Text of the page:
UC Berkeley Press Release
Noted Berkeley political science professor named director of UC Washington Center
BERKELEY – Bruce E. Cain, a University of California, Berkeley, professor with almost 30 years of teaching experience and political expertise, has been named director of the UC Washington Center.
(Peg Skorpinski photo)
Based in the nation's capital, the center provides an experiential learning environment and coursework for students from UC campuses that includes internships. The UC Washington Center also sponsors policy debates and symposia.
"I look forward to going from one exciting and active political region of the country to another," said Cain, whose five-year appointment begins Sept. 1. "Washington is the hub of our nation's political and governmental life, and a great environment for faculty and students to study it and learn from it."
Cain will remain director of UC Berkeley's Institute of Governmental Studies for at least the next year. He will continue to work on research projects at the institute, advise students, and provide expert commentary on politics.
UC Berkeley Political Science Professor Jack Citrin will serve as the institute's associate director adding additional faculty leadership and administration, effective Sept. 1.
Cain was appointed director of the UC Washington Center following a systemwide search advised by a committee of faculty and academic administrators from around the UC system.
Cain, 56, succeeds Larry Berman, former chair of the UC Davis political science program, who opened the UC Washington Center just after Sept. 11, 2001, and has been director for the past six years. Under Berman's leadership, the number of students participating in Washington programs increased and the research space was completely filled through his efforts. Through the establishment of the Director's Forum, a number of high-profile individuals from all areas of Washington have given lectures at the center including Karl Rove, Helen Thomas and Robert Dallek.
"Professor Cain's tremendous knowledge of the federal government and its relation to the state and the university will add substantially to the many other benefits UC students receive from their time in Washington," said UC President Robert C. Dynes. "With his leadership and expertise, our students will gain a superb, hands-on understanding of the workings of American government."
While UC's academic internship programs in Washington first began in 1990, the current UC Washington Center, at 1608 Rhode Island Ave. NW, opened in 2001. The multicampus residential, instructional and research center is home to 280 students and faculty from UC campuses as well as the university's Office of Federal Governmental Relations, which serves as the university's liaison to the federal government, advocating for the university's mission of education, research and public service.
The building also houses research offices for the UC San Francisco Center for Drug Development Science, the UC San Diego Rady School of Management's Beyster Institute, the UC multicampus research Institute on Global Conflict and Cooperation, the UC Davis Chemical Engineering and Materials Science research program, and the Inter-University Program for Latino Research.
"The UC Washington Center brings together the many components of the university, providing students and faculty a unique opportunity to become directly involved with the federal government," said UC Assistant Vice President of Federal Governmental Relations Scott Sudduth. 'Bruce is an outstanding choice whose academic and political experience will be a tremendous asset to the center."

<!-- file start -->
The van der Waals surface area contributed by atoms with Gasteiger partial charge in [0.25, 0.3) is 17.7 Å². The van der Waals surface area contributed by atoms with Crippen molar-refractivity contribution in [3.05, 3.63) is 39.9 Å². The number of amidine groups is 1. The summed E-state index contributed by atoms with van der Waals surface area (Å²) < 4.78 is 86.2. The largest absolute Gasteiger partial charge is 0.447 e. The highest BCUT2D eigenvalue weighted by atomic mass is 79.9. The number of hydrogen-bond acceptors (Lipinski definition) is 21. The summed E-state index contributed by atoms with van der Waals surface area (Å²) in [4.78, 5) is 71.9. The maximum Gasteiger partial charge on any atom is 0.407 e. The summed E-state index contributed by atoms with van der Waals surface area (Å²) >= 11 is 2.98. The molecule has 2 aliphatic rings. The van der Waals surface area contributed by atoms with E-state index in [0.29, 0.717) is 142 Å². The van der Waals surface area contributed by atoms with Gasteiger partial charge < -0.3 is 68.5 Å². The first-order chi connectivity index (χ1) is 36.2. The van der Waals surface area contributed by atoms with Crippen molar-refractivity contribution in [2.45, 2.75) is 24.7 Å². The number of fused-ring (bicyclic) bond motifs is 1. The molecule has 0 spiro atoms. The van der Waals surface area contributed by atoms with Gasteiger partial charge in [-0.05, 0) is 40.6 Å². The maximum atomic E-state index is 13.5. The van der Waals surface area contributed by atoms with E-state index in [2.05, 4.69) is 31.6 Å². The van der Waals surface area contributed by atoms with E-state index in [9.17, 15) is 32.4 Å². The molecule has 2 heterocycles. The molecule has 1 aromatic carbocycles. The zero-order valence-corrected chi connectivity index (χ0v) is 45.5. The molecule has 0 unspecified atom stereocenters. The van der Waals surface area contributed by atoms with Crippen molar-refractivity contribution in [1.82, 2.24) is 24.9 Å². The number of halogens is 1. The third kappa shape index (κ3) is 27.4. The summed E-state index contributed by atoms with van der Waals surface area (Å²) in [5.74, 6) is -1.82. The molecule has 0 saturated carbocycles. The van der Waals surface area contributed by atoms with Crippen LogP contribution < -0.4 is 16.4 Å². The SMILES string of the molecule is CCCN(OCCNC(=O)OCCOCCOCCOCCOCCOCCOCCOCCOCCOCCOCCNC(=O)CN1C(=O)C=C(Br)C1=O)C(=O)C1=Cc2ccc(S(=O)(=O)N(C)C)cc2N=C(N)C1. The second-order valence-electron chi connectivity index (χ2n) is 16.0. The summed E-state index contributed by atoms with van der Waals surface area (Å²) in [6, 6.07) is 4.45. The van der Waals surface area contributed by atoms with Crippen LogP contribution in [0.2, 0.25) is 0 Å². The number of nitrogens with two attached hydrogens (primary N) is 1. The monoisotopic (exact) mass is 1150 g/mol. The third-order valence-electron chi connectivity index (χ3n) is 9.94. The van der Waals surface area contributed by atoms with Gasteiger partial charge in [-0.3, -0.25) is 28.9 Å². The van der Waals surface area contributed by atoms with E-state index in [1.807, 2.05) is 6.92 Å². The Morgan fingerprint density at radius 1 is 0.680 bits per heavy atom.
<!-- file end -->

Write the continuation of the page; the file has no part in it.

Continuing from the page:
The center provides UC students and faculty with opportunities to study and conduct research, work, and live within the rich cultural, political and environment of the nation's capital.
In addition to participating in internships throughout the Washington metropolitan area, UC students can take elective courses on such topics as health and education policy, politics and the media, and poetry to supplement their experience in Washington.
"My idea is to make the UC Washington Center the place in Washington for western and California issues, among other things," said Cain. "I hope to bring more visibility and programming to the center."
Cain was educated at Bowdoin College in Brunswick, Maine, where he received his bachelor's degree in 1970. He studied as a Rhodes Scholar at Trinity College, Oxford (1970-72) and received a bachelor's degree in philosophy from Oxford in 1972. In 1976, Cain earned a doctorate in political science from Harvard University.
From 1976 to 1989, Cain was a faculty member in political science at the California Institute of Technology, and since 1989 has been a full professor of political science on the Berkeley campus. In the mid-1990s, Cain was named the Robson Professor of Political Science and has served as the director of UC Berkeley's Institute of Governmental Studies since 1999. Under his leadership at the institute, its portfolio of extramural research funding has grown four-fold.
Cain has been honored for his teaching, his scholarship and his public service. He received the Associated Students of California Institute of Technology Award for Excellence in Teaching in 1988, the UC Berkeley College of Letters and Science Distinguished Research Mentor award in 2003, and the outstanding teaching award from the American Political Science Association and Pi Sigma Alpha (the national political science honor society) in 2003. His research excellence was acknowledged with his election to the American Academy of Arts and Sciences in 2000. That year, Cain also received the Zale Award for outstanding achievement in policy research and public service from Stanford University.
For more information about the UC Washington Center: www.ucdc.edu